stenmeister's picture

posted by stenmeister [195 posts]
2nd April 2014 - 9:47


I tend to err on the side of caution, being slightly too warm is always better than being too cold.

posted by caaad10 [166 posts]
2nd April 2014 - 11:19


Decided to MTFU yesterday and this morning and dropped the fleecy tights, just went bibs, summer jersey and softshell. Perfect. Considering going for the gilet tomorrow but that may be a step too far...

Boardman CX Team '14 | Cannondale CAAD8 '12 (written off, SMIDSY) | Scott Sportster '08

Gizmo_'s picture

posted by Gizmo_ [1251 posts]
2nd April 2014 - 12:13


I'm loving my new Rapha asymmetrical one-sleeved gilet, combined with Assos' latest left-half-shorts, right-half-tights offering.

The problem is, it cost me an arm and a leg. Wave

posted by chokofingrz [403 posts]
2nd April 2014 - 12:43


B-dim tish!

Shamblesuk's picture

posted by Shamblesuk [142 posts]
2nd April 2014 - 13:18


chokofingrz wrote:
I'm loving my new Rapha asymmetrical one-sleeved gilet, combined with Assos' latest left-half-shorts, right-half-tights offering.

The problem is, it cost me an arm and a leg. Wave

You should have finished that with "I'm here all week" Big Grin

Wesselwookie's picture

posted by Wesselwookie [182 posts]
2nd April 2014 - 16:19


Gah! I opened this article feeling all eager... as a female cyclist I have not given up hope that someone will design some proper kit for us road cyclists, that doesn't have too much pink, or polka dots, or are just completely insipid. What is that monstrous gilet? Has it been designed to make her look as unattractive and shapeless as possible? If so it's a winner. Tell me, is there anyone that would check themselves in the mirror wearing that and think, damn! I look good today?

posted by Emmyloolah [3 posts]
17th April 2014 - 13:02


I agree with Emmy - imo there's not enough racing fit kit out for women at the moment, DHB/Wiggle are trying their best but a lot of it caters to the broader market of more recreational lady cyclists.

Sportful have made some nice stuff but it's still fairly expensive!

Most of the mens stuff would be great if they made a women's equivalent, but brands seem not to want to do this, and those that do end up putting in a mental colour scheme, or relaxed cut etc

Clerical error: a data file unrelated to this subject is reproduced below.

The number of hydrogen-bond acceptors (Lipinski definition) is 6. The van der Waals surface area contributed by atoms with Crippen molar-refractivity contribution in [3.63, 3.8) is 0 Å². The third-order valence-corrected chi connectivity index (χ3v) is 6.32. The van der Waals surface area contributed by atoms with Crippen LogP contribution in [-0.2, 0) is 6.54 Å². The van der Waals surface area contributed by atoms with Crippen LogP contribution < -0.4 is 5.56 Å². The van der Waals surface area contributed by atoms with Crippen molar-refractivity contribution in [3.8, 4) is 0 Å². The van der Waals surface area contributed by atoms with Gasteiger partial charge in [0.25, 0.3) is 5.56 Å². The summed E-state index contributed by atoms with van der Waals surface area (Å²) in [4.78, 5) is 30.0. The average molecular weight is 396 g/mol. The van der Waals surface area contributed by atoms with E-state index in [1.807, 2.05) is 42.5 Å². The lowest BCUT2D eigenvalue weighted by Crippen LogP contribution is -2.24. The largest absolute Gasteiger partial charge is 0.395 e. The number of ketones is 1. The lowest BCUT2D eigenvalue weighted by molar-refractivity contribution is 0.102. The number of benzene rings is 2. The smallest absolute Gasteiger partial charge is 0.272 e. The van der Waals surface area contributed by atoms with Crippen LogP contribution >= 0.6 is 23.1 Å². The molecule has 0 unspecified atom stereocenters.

Merlin Cycles women's race team ~ http://www.merlincycles.com
Manx nerd peddler ~ http://mooleur.blogspot.com

mooleur's picture

posted by mooleur [542 posts]
17th April 2014 - 13:13


I recently got Castelli Gabba to use with Nano arm warmers. A perfect combination in this changeable weather. Went for fluo too and offers me an improved level of confidence in the current overcast drab climate. Looks well compared to traditional uses of fluo. Expesive but nothing else can touch it for me.

posted by darranmoore [34 posts]
27th April 2014 - 16:17


I'm a complete novice when it comes to cycling, having started commuting last September. I read quite a few forums and blogs and there's no shortage of things that raise numerous questions in my mind. I wonder if anyone can help with the 'warm knee' conundrum. I've seen it written in a variety of places about how important it is to keep your knees warm, thus 3/4 trousers, full length trousers, leg warmers are recommended, but why? What's the potential risk of not doing? I rode through until early December in my bib shorts, then when it felt too cold, switched to some longs, but this was more about overall body/leg temperature than knee preservation. By riding through spring in my shorts have I inadvertently risked knee damage of some sort?

Yours curiously.

posted by stephenpercy [4 posts]
27th April 2014 - 20:12


I agree with you Emmy Smile,the women's range of cycling kit available is awful mostly Flowery and pink or even worst ...sparkly!!!! Sad((( arghhhh Sad(( and I .rather wear a black bin-bag than that shapeless monstrous gilet .
I invested in a really nice team kit from Lululemon-Specialized and
It was worth every single penny .... and every single hour of overtime too Smile

posted by meltoji [1 posts]
28th April 2014 - 22:50


martincashman wrote:
Anyone know of a shot sleeve jersey with a windstopper front?

Castelli Gabba ss jersey combined with Nanoflex/NoRain armwarmers, perfect piece of kit combining.

posted by Cyclist [307 posts]
10th May 2014 - 16:47